National Review recently obtained internal documents by the Health and Human Services (HHS) headed by secretary Xavier Becerra, showing an effort to implement new standards for “equity” and “gender-inclusive correspondence.”
Every April HHS releases a Plain Writing Act Compliance Report, which “details the agency’s efforts to train employees in ‘clear Government communication that the public can understand and use’ in its ‘letters, publications, forms, notices and instructions,’ as outlined by the Plain Writing Act of 2010” reports National Review.
April of 2021’s report introduced “a New Focus section on Promoting Equity.” It was designed to support the first executive order that President Biden signed in office for a “whole-of-government equity agenda” which promises to “embed equity principles, policies, and approaches across the Federal Government.”
The report aims to advance racial equity and support for underserved communities through the Federal Government by using “plainly written and culturally sensitive, unbiased information.” National Review reports:
The new standard on gender-inclusive correspondence instructs HHS employees to “use gender-neutral salutations and forms of address only.” That includes omitting “gendered courtesy titles (Mr., Mrs., Ms.)” in address blocks and in salutations. (“Instead, write ‘Dear,’ followed by the individual’s name, followed by a colon,” the document suggests.)
It goes further, advising against gendered pronouns and other terms when in doubt — and even suggesting using the so-called “singular ‘they’” instead:
When writing to an individual whose name is unknown, avoid using gendered salutations (e.g., Dear Sir/Madam). Refer to the context of the communication to identify a suitable, gender-neutral alternative (e.g., Dear colleague, Dear recipient). Similarly, when addressing a group, avoid gendered language (e.g. Dear Sirs/Madams), opting instead for collective salutations that are gender neutral.
In the body of the letter, avoid using masculine or feminine pronouns (he, she) to refer to individuals whose gender or preferred pronouns are unknown. Instead, consider using the individual’s preferred name; using the singular “they,” “them,” and “theirs” pronouns; or using sentence constructions that avoid the use of pronouns.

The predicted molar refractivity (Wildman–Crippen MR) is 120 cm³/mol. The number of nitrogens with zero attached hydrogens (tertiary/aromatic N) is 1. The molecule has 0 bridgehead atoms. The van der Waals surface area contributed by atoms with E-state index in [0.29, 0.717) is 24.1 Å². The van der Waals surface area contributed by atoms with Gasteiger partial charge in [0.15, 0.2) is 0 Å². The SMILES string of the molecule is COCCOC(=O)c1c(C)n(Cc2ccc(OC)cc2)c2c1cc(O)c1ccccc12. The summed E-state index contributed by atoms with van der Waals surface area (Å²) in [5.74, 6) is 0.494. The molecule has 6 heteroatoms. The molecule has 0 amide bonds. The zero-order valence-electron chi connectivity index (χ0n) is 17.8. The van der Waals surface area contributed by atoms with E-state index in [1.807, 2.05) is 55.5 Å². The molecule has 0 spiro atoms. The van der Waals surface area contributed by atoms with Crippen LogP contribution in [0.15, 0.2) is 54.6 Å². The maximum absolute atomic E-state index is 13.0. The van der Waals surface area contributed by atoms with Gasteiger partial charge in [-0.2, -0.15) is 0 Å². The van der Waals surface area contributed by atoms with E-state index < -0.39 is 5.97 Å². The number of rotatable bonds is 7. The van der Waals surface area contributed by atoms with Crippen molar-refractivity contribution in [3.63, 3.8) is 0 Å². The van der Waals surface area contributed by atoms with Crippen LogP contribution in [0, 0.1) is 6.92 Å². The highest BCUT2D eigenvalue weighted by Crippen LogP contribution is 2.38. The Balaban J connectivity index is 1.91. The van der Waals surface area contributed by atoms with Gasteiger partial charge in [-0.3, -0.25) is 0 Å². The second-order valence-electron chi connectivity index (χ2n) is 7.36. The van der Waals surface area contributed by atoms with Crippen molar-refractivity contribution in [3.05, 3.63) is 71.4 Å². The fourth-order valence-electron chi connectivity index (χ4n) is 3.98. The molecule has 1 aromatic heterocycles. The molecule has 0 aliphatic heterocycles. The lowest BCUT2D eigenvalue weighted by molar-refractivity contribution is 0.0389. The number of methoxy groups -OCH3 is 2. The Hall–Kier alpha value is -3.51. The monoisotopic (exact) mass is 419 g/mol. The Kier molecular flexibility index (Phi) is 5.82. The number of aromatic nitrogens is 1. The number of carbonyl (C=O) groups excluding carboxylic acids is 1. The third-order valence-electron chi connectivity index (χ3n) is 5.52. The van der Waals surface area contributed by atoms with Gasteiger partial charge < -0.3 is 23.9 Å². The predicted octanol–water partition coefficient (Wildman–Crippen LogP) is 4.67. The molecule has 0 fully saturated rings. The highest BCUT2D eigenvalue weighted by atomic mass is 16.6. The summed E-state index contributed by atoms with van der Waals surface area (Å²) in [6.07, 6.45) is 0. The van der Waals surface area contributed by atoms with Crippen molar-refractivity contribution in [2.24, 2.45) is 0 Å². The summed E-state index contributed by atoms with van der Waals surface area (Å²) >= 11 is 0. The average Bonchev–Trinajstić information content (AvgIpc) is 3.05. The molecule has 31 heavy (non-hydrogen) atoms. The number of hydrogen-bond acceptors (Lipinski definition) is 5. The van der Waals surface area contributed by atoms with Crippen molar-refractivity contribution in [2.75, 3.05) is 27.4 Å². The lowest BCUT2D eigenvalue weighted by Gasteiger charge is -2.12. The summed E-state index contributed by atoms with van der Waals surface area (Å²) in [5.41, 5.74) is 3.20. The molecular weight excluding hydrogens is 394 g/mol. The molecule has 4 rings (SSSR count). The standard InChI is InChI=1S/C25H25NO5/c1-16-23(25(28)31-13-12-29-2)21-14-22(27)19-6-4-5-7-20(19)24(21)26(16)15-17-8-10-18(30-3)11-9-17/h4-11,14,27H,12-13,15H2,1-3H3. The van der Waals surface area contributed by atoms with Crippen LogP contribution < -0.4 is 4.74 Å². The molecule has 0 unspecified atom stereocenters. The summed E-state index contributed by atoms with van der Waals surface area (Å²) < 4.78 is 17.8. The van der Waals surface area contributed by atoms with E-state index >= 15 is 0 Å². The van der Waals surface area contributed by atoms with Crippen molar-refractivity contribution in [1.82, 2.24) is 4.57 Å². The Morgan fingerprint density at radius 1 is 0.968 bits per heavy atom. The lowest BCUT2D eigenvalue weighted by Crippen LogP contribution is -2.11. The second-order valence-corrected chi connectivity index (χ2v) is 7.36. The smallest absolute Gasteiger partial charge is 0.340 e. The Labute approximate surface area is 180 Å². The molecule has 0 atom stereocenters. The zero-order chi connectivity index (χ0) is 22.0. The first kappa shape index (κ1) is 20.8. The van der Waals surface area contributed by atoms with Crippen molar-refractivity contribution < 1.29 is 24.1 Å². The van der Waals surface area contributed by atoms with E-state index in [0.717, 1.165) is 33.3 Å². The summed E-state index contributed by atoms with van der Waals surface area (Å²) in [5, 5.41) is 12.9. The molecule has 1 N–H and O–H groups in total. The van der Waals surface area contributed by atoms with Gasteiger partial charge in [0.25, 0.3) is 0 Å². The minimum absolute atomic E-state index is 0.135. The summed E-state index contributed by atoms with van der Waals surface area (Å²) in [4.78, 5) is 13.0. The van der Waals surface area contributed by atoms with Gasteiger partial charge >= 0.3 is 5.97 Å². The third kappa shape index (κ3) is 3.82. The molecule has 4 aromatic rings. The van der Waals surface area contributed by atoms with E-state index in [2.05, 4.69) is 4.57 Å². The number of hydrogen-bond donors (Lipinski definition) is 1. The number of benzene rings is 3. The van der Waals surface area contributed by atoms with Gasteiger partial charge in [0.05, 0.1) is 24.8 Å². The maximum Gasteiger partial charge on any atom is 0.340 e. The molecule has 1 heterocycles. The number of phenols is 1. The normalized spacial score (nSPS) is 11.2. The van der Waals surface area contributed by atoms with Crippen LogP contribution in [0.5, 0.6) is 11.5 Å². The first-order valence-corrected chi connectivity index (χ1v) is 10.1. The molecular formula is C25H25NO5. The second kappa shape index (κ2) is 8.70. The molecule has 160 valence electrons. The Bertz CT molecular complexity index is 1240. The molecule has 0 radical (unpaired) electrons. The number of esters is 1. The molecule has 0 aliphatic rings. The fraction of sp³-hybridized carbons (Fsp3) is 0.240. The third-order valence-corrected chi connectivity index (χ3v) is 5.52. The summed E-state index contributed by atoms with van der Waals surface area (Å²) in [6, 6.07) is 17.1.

The new equity section, meanwhile, mandates that department memos, such as those on a rule, “include noteworthy elements about equity and describe how the action will promote equity for individuals belonging to groups that have been historically underserved, marginalized, or subject to discrimination or systemic disadvantage,
including those referenced in EO 13985.” (As an example, the guide’s template for a regulation decision memo to the secretary includes a new section titled “Noteworthy Elements about Equity.” The sample section prompts the author to explain how the discussed regulation will affect “individuals belonging to groups that have been historically underserved, marginalized, or subject to discrimination or systemic disadvantage.”)
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The Looming National Debt Crisis: The Uncomfortable Truth No One Wants to Discuss
As Republican candidates gather for a debate, the skeleton in the closet remains the ballooning national debt, a subject that’s largely been relegated to the shadows of political discourse.